Let’s explore the fetal heartbeat by week chart. We also answer some of the commonly asked questions when it comes to your baby's heartbeat.
The first time you hear your baby’s heartbeat is a magical moment, whether you are a first-time parent or not.
But listening to a baby’s heartbeat is not just for parents to be excited over. It’s also essential for determining the baby’s health. A fetal heartbeat can reveal crucial information about your baby.
Keep reading to find out more about the fetal heartbeat by week chart for your baby.
Fetal Heart Monitoring
Fetal heart monitoring refers to measuring a fetus's heart rate and rhythm to ensure things are on track for a healthy pregnancy. Your doctor will record your baby’s heartbeat to see how they’re development is tracking.
Your baby’s average heart rate will vary based on fetal age and the conditions inside the uterus.
There are two fetal heart monitoring methods: external fetal heart monitoring and internal fetal heart monitoring.
External fetal monitoring is done using a device that detects a baby’s heartbeat through the mother’s abdomen. The most common device used for external fetal heart monitoring is a fetal doppler. This device detects and records the rate and rhythm of the baby’s heartbeat.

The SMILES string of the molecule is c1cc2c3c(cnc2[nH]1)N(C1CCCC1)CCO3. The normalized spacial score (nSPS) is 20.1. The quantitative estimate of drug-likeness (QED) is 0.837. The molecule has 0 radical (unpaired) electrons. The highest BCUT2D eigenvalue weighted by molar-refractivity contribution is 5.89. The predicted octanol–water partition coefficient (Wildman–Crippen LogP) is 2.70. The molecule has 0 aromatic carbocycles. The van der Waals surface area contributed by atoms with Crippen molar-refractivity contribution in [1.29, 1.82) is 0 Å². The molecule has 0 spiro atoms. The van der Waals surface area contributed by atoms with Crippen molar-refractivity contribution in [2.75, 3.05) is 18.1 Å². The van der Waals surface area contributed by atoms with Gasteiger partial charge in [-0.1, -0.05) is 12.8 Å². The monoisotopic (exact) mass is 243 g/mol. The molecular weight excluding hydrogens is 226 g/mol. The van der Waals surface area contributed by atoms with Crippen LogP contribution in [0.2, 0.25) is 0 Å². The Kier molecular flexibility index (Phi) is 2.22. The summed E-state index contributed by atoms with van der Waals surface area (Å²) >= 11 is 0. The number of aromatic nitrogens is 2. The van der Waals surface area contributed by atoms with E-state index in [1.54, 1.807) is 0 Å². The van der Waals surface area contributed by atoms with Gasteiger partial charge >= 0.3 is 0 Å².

Internal fetal monitoring uses an electrode wire from the cervix to the baby’s head to monitor its heartbeat. This method is only done when the fluid-filled amniotic sac has broken. At this point, the cervix is open to allow the wire to enter the uterus.
Normal Fetal Heart Beat Chart by Week
Your baby's heartbeat will keep changing week by week, so it's essential to know the correct heart rate range depending on what week you are on.
The fetal heart rate starts at a slower rate but keeps increasing every day until stabilising at the 12th week. The average heart rate upon stabilisation is 120 to 160 beats per minute (bpm.)
Fetal heartbeat by week chart
Tracking a baby’s heart rate helps doctors determine the fetus’s age and growth. The general fetal age by weeks can be tracked by the heart rates below:
What is the normal fetal heart rate?
A baby's heart starts beating at five weeks. At this stage, the heartbeat would be described as galloping. It is faster than the average adult's heart rate. That said, your baby’s heart rate changes gradually throughout pregnancy. In the early stages of pregnancy, the fetal heart rate is between 110 to 180 beats per minute (bpm.)
Note that it is best to consult your doctor on the heart rate of your baby. If you feel anything is wrong, talk to your doctor.
When will the heartbeat start for a baby?
A baby’s heart will start beating at 5 to 6 weeks of pregnancy. This is around the time that the fetus begins to form from the embryo. A vaginal ultrasound will detect the fetus inside your womb at this stage.
From 6 to 7 weeks, your doctor can assess your baby's heartbeat to understand your pregnancy better.
If you plan to use fetal heart monitor dopplers to listen to your baby's heartbeat, then you may have to wait from weeks 9 to 28 weeks to hear a clear heartbeat.